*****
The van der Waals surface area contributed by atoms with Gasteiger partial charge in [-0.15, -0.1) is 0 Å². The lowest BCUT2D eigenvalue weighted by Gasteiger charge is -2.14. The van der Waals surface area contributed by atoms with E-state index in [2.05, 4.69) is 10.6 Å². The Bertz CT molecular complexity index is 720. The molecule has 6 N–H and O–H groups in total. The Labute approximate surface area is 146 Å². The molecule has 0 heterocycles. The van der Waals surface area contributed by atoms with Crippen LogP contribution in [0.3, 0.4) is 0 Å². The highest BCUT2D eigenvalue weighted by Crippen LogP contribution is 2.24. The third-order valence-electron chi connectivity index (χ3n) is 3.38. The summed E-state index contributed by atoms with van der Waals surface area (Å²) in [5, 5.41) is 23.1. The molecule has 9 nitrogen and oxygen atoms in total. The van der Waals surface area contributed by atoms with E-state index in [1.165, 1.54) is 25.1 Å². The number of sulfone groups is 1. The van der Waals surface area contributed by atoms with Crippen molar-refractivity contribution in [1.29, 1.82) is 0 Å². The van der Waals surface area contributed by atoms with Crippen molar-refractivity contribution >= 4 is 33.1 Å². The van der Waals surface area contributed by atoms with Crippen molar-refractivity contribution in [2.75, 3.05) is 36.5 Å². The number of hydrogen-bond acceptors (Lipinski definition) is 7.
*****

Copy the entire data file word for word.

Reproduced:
The van der Waals surface area contributed by atoms with Gasteiger partial charge in [-0.15, -0.1) is 0 Å². The lowest BCUT2D eigenvalue weighted by Gasteiger charge is -2.14. The van der Waals surface area contributed by atoms with E-state index in [2.05, 4.69) is 10.6 Å². The Bertz CT molecular complexity index is 720. The molecule has 6 N–H and O–H groups in total. The Labute approximate surface area is 146 Å². The molecule has 0 heterocycles. The van der Waals surface area contributed by atoms with Crippen LogP contribution in [0.3, 0.4) is 0 Å². The highest BCUT2D eigenvalue weighted by Crippen LogP contribution is 2.24. The third-order valence-electron chi connectivity index (χ3n) is 3.38. The summed E-state index contributed by atoms with van der Waals surface area (Å²) in [5, 5.41) is 23.1. The molecule has 9 nitrogen and oxygen atoms in total. The van der Waals surface area contributed by atoms with E-state index in [1.165, 1.54) is 25.1 Å². The number of sulfone groups is 1. The van der Waals surface area contributed by atoms with Crippen molar-refractivity contribution in [1.29, 1.82) is 0 Å². The van der Waals surface area contributed by atoms with Crippen molar-refractivity contribution >= 4 is 33.1 Å². The van der Waals surface area contributed by atoms with Crippen molar-refractivity contribution in [2.75, 3.05) is 36.5 Å². The number of hydrogen-bond acceptors (Lipinski definition) is 7.